If you are like me, and you are a fan of the new Christchurch stadium Te Kaha going ahead, a word of warning - don't count your chickens just yet.
The results of the city council's consultation process following the budget blow-out are in, with 77 percent of the 30,500 submissions in favour of the Council pouring in another $150 million to make up the difference and make the thing a reality.
There were three options put out for feedback: spend the extra money and press on, pause the project or scrap the whole thing altogether.
77 percent say press on, 15 percent want the project completely scrapped and 8 percent of the submissions say the project should be paused and re-evaluated.
So, it's safe to say that the key message coming through in 23,485 of those 30,500 submissions is this: "Just get on with it".
And next week, city councillors will meet to consider and discuss the consultation findings and make a decision on the future of the stadium project.
But remember it's the Christchurch City Council we're talking about here and remember too that 77 percent of 30,500 isn't actually a lot of people. So, if you think the Council's woken up today with a mandate to pour more money into the stadium, it hasn't.
Here are the numbers: From a population of 392,000 people, there were 30,500 submissions. Let's assume each submission is from a different person - which is probably being generous - but let's assume that, and we have 8 percent of the city's population taking part and giving their view.
Take that further, and the percentage of Christchurch's population that has stood up and said it wants the Council to spend another $150 million and press on with the stadium project is just 6 percent.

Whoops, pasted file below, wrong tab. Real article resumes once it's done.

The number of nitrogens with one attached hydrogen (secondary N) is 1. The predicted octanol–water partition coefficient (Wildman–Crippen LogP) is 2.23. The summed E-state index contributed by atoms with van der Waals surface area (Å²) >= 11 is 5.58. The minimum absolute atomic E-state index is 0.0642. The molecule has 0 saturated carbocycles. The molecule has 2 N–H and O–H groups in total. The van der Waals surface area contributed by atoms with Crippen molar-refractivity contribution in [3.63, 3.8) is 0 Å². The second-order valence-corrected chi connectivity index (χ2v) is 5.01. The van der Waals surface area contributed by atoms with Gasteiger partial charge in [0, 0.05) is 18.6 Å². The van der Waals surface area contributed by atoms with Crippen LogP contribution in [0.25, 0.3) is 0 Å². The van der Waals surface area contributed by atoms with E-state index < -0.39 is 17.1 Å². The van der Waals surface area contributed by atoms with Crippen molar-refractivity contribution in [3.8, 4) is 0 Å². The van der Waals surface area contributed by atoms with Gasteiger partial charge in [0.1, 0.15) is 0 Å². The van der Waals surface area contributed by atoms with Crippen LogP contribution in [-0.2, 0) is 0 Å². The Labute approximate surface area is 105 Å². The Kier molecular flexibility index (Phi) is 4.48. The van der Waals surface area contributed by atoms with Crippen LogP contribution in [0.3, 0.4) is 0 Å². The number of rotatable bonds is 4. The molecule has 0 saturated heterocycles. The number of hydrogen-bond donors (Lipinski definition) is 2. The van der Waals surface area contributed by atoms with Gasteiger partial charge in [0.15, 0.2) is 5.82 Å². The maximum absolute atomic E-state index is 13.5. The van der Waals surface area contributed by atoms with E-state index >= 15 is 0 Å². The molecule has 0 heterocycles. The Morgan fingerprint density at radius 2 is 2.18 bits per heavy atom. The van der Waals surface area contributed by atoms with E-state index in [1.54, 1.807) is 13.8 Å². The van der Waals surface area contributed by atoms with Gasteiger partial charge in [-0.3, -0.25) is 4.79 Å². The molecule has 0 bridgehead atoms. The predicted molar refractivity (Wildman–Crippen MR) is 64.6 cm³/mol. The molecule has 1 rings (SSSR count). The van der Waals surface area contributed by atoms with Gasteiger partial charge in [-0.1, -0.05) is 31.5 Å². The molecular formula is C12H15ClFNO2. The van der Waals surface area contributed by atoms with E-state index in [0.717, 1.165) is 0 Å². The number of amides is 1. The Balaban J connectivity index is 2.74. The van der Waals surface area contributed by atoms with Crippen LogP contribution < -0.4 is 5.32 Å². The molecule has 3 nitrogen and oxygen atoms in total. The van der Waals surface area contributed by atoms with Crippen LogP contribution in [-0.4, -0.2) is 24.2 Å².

Now there will be a lot of people saying today that the results of the consultation are a clear mandate for the Council to stick with the stadium project. But anyone who thinks having 6 percent of the population on your side is a mandate needs to go away and look up what the word means.
Essentially, it means an authority to act. Getting the nod from 6 percent of the population is not an authority to act, as far as I'm concerned. Which is why I'm saying, don't count your chickens.
Whether you like it or not, there will be a truckload of people who don't want the Council spending more money on the stadium - they just won't have taken part in the consultation. Just like truckloads of people don't take part in local body elections.
So, 77 percent of the 30,000 people who actually took part in the consultation process is not the ringing endorsement that some are saying it is.
But I tell you what 100 percent of people in Christchurch and Canterbury are in favour of and do want - they want this Council to show some leadership for a change, to make a decision and to stick with it.
And the councillors, when they get around that council table next Thursday to decide what to do next with the stadium, we need to remember that this consultation process only happened because local government rules require it.
This was not the Council being genuinely interested in what people had to say - it happened because the rules say it had to consult the public before it put more money into the stadium project. And this is what councillors need to remember - it was a box-ticking exercise. Nothing more, nothing less.
And that's why they could, and should, pretty much ignore the findings and make a decision that demonstrates true leadership and a bold vision for the future of Christchurch.
They don't have a mandate from the people to spend the extra money and get on with building the stadium. Just like they don't have a mandate to press pause or stop the thing altogether.
The only mandate they have is to make a decision and show they are capable of seeing past all the noise, and not be swayed in any particular direction by a box-ticking exercise which only a tiny proportion of the people they represent showed interest in or took part in.
That's why they need to make the decision next week that, 11 years after those terrible earthquakes, we are not going to kick this can down the road any longer and whether people like it or not, we're going to spend the money and build the bloody thing.